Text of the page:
Sources: No urgency in WI Supreme Court on John Doe

Part 66 of 66 in the series Wisconsin’s Secret War

By M.D. Kittle | Wisconsin

MADISON, Wis. – In his ruling earlier this month shutting down a politically charged John Doe investigation into dozens of conservatives, U.S. District Court Judge Rudolph Randa noted the urgency in acting.

“The plaintiffs have been shut out of the political process merely by association with conservative politicians. This cannot square with the First Amendment and what it was meant to protect,” Randa stated in ordering the preliminary injunction against prosecutors-turned-defendants in a civil rights case.

The state Supreme Court, conservative critics contend, doesn’t seem to share that same sense of urgency.

Three cases involving the John Doe are before the court. Those cases have been pending for months.

WHEELS OF JUSTICE … Months after cases involving the secret John Doe investigation into conservatives were taken to the Wisconsin Supreme Court, action still is pending. Critics say the high court has exhibited no sense of urgency in a matter that involves time-sensitive First Amendment rights.

In one case, dating back to November, unnamed petitioners, targets of the nearly three-year probe, ask the Supreme Court to kill the investigation. The other case involves the Supreme Court review of an appeals court decision and request for the matter to be bypassed from the lower court to the Supreme Court.

The only real movement in some time occurred Tuesday, when two unnamed petitioners filed a motion concerning the recent decision by the 7th Circuit U.S. Court of Appeals that declared unconstitutional portions of Wisconsin campaign law involving issue advertisements. The motions are sealed, but the presumption is the targets would very much like to bring the federal appeals court’s ruling, which legal experts say could cut the legs out from under the John Doe investigation, to the attention of the Supreme Court justices.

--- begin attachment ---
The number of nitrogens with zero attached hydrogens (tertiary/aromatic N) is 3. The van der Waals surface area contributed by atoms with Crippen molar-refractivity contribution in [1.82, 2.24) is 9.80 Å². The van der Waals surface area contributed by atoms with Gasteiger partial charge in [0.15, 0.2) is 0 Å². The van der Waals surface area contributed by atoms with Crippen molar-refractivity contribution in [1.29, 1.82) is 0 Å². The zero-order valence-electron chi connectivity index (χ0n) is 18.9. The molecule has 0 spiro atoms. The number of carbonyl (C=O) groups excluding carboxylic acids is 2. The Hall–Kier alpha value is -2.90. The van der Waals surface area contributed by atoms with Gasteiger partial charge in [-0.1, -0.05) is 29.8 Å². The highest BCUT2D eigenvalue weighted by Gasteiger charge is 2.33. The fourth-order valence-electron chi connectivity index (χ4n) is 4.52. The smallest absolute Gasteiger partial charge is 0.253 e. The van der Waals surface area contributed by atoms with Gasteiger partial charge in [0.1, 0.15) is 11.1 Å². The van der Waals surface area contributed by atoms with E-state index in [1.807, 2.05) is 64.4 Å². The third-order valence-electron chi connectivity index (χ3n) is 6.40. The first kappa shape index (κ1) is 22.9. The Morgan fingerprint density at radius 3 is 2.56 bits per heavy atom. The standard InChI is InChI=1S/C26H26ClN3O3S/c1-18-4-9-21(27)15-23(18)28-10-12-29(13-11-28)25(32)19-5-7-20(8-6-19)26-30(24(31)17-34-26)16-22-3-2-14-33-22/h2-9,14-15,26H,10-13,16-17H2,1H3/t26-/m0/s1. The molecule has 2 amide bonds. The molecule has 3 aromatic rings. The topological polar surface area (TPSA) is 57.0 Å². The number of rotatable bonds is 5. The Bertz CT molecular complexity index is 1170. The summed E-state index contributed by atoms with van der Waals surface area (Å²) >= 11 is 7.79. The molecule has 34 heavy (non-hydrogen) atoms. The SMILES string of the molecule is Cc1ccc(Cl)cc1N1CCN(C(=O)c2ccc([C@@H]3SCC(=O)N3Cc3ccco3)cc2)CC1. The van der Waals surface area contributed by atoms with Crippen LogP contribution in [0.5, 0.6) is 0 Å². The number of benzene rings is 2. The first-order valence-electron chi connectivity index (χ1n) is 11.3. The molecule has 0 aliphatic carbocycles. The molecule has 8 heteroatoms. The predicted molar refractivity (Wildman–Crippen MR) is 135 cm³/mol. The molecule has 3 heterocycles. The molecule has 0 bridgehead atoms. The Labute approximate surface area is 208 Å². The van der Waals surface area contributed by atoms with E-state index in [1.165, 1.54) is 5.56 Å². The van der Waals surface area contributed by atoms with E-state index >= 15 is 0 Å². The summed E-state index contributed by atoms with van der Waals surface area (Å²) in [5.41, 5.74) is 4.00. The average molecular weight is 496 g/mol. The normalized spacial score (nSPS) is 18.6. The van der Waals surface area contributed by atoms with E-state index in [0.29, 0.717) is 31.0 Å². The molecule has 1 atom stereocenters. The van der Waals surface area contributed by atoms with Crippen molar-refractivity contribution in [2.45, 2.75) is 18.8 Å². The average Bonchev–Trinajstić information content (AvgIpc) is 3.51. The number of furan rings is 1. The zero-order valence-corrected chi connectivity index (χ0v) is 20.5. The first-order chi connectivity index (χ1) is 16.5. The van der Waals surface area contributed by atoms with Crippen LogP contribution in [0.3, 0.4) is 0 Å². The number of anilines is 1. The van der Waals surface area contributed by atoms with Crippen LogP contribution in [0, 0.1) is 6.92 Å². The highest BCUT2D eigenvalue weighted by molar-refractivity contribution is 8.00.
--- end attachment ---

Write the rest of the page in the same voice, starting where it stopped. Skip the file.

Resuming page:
Supreme Court spokesman Tom Sheehan told Wisconsin Reporter there is “no timeframe for any particular case, and that each case is unique.”

“I think the court is going to take the time it needs to decide,” he said. “It needs to gather the information it needs.”

But sources close to the John Doe investigation say there has been no movement by the court on what the federal court in Milwaukee has declared an urgent matter.

One legal expert with knowledge of the cases before the Supreme Court told Wisconsin Reporter he couldn’t say whether there has been a concerted effort by the court to stall proceedings, but it certainly isn’t acting with “alacrity.”

“I think they have to understand that this is a real problem and their job is to address it,” said the legal expert who asked not to be identified due to his proximity to the matter. “If the targets are wrong and the investigation should go forward,” then the court should rule accordingly. But if the investigation is illegal, “then there’s still a cloud hanging over the heads of these people and (the court) need(s) to do something about that to address the potential chilling impact on constitutionally protected political speech.”

The Supreme Court’s current session ends June 30.

There is no question the court has had a lot on its plate since last fall, and some high-profile legal challenges at that – from cases involving Act 10, Wisconsin’s controversial public-sector collective bargaining reforms to the state’s voter ID law. There have been a lot of lawyer disciplinary reviews, too.

But Chief Justice Shirley Abrahamson, perhaps the court’s most liberal judge, has a reputation as a plodder, known for “dragging her heels” on opinions, the legal source said.